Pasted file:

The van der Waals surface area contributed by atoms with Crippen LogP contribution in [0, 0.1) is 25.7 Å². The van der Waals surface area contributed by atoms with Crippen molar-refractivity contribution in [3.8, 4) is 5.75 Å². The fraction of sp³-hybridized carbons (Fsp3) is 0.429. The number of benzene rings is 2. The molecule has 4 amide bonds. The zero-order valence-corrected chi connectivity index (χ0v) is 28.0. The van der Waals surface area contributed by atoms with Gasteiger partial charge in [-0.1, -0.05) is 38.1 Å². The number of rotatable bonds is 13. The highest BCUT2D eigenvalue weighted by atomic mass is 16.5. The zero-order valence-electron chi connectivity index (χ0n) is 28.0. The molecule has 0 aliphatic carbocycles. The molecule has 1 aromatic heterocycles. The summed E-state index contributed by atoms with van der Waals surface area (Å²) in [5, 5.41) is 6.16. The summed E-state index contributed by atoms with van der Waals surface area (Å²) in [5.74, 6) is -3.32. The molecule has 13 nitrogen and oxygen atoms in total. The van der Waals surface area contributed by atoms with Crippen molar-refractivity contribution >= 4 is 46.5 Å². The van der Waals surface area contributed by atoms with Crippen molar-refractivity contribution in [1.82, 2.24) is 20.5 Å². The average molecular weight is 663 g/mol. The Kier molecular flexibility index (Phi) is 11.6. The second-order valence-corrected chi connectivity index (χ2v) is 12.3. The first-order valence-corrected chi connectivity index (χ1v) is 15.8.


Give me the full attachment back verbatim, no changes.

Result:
The van der Waals surface area contributed by atoms with Crippen LogP contribution in [0, 0.1) is 25.7 Å². The van der Waals surface area contributed by atoms with Crippen molar-refractivity contribution in [3.8, 4) is 5.75 Å². The fraction of sp³-hybridized carbons (Fsp3) is 0.429. The number of benzene rings is 2. The molecule has 4 amide bonds. The zero-order valence-corrected chi connectivity index (χ0v) is 28.0. The van der Waals surface area contributed by atoms with Gasteiger partial charge in [-0.1, -0.05) is 38.1 Å². The number of rotatable bonds is 13. The highest BCUT2D eigenvalue weighted by atomic mass is 16.5. The zero-order valence-electron chi connectivity index (χ0n) is 28.0. The molecule has 0 aliphatic carbocycles. The molecule has 1 aromatic heterocycles. The summed E-state index contributed by atoms with van der Waals surface area (Å²) in [5, 5.41) is 6.16. The summed E-state index contributed by atoms with van der Waals surface area (Å²) in [5.74, 6) is -3.32. The molecule has 13 nitrogen and oxygen atoms in total. The van der Waals surface area contributed by atoms with Crippen molar-refractivity contribution >= 4 is 46.5 Å². The van der Waals surface area contributed by atoms with Crippen molar-refractivity contribution in [1.82, 2.24) is 20.5 Å². The average molecular weight is 663 g/mol. The Kier molecular flexibility index (Phi) is 11.6. The second-order valence-corrected chi connectivity index (χ2v) is 12.3. The first-order valence-corrected chi connectivity index (χ1v) is 15.8.